Trundy, Jeff (2013)
Jeff grew up in the small town of West Minot, Maine. His first memories of his early childhood is playing pick up games with his cousins and friends. They played whenever possible, in make-shift fields in the small towns of West and Hebron. They pedaled their bikes for miles to far away fields to play a game. To them playing on those fields was every bit as exciting as it would have been to play in the shadow of the Green Monster at Fenway.
His father Donald and mother Crystal were the first to instill his love for the game. His father and his four brothers grew up playing baseball. The five of them, and occasionally their uncle Forrest would be in the line-up for West
Eagles town team in the Pine Tree League. The six Trundy’s in the box score were a hot topic for opposing teams and fans. Woody Gammon, from his mother’s family was also a standout player on the team. It’s not hard to understand why Jeff had such great knowledge and love for the game. It was an unspoken assumption that Jeff and his cousins would continue the tradition and also play baseball.
Those early years of watching, as well as playing the game laid the groundwork for what has been Jeff’s life passion. He was 13 years old he joined the men on the West Minot town team. Many of the same cousins and friends he grew up with were also on the team. They played on Sanatorium field, a beautiful spot high on a hill overlooking the White Mountains. Right field plummeted downhill so drastically you had to stand tall to see the right fielder: the outfield fence was rows of corn stalks.
Jeff grew up revering major leaguers with their pictures on baseball cards, but also had equal admiration for the men who played town team ball in Maine. Eventually, the West Minot team disbanded. He and a few of his cousins were fortunate enough to be invited to play a few towns over with the tradition rich Turner Townies. Jeff took the field with, among others, Stan Timberlake, a Maine Hall of Famer. He enjoyed playing ball in the summers for Turner even while playing high school baseball at Edward Little in Auburn. Evan after productive years At UNH he would come home and play for the Turner Townies. At Edward Little, Jeff had a chance to play with another Hall of Famer and future New York Yankee hurler Larry At UNH Jeff was a leading hitter in The Yankee Conference. He played for Coach Ted Connor and with Maine Hall of Famers, Johnny Gleason and Peter Dresser. After serving as Captain during his senior year at UNH, Jeff’s playing days sadly came to a close. His long time dream to coach baseball began as a graduate assistant at the University of Colorado. He returned to Maine to coach at Cony High School for the next twenty years. While their, he coached State Championship teams Some of his former players were Hall of Famers Ed Pickett and Mark Sutton.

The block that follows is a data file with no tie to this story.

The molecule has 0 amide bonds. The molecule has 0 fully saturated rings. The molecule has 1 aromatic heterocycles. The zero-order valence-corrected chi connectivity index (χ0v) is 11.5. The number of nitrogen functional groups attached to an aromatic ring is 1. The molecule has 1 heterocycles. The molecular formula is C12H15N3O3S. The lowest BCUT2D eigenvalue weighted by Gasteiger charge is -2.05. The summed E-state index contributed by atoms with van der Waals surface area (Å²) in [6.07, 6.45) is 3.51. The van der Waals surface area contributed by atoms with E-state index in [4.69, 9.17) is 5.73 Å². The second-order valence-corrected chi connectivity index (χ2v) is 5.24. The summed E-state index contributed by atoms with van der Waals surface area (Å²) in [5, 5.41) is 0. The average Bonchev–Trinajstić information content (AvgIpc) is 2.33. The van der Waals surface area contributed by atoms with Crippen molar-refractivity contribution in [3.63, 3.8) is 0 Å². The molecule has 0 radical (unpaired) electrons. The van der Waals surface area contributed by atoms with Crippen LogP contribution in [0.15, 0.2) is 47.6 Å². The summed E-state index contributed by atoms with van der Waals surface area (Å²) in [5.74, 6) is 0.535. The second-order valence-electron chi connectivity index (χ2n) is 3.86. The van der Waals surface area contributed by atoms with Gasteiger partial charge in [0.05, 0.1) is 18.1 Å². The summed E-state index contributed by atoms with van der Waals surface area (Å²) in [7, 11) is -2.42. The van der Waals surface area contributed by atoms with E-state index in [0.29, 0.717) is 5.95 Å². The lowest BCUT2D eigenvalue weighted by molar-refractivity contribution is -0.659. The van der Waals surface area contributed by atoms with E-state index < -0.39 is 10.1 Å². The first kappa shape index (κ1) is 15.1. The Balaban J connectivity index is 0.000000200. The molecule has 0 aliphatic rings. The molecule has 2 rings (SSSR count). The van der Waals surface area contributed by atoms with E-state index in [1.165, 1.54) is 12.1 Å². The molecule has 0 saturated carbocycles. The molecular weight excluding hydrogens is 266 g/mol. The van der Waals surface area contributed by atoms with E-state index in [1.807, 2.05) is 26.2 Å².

During the 1980,s Jeff enjoyed a five-year stint as the coach of the Auburn in the Portland Twilight League. His roster was filled with many University of Maine players such as future Major Leaguer Mike Bordick, Mike Mark Sutton, Rick Lashua, Jeff Paul, Billy Reynolds, and fellow 2013 inductee Jeff nephew, Kevin Bernier. These core players and pitcher Don Dewolfe led Auburn to 3 straight league championships 1981 to 1983. Jeff fondly remembers many memorable nights at Deering Oaks and Pettingill Park in Auburn, where battles against Dennis Gratto’s Forest Gardens club were always epic.
In the summer of 1995, Jeff served as an assistant coach with Mike Coutts in the prestigious Cape Cod Baseball League. This started a new career in baseball that still continues today. After four years as an assistant, first at Cotuit and next at Falmouth, Jeff was named the head coach of the Falmouth Commodores. In 2004 he received the Mike Curran Award, naming him as the Coach of the Year. He has also served as a part-time scout for the Toronto Blue Jays. He is currently in his fifteenth year at the helm and has had the good fortune to coach numerous outstanding college players. Many of these college players have gone on to professional and major league careers. These include twenty-one current major leaguers, such as American League All-stars Jacoby Ellsbury and Aaron Crow.
The past 17 years Jeff has had the pleasure to coach and teach at the Gunnery, a prep school in Washington, Conn. He continues to take satisfaction from helping young men develop their baseball skills while respecting the game.
Jeff and his wife Patti have three daughter’s. His extended family has a rich tradition of playing and coaching baseball. From the small towns in Maine to the shores of Cape Cod, many of us have been lucky to be part of his journey. He is a welcome addition to the Maine Baseball Hall of Fame.
From The Gunnery
Coach Jeff Trundy Honored for 20 Years of Leading the Falmouth Commodores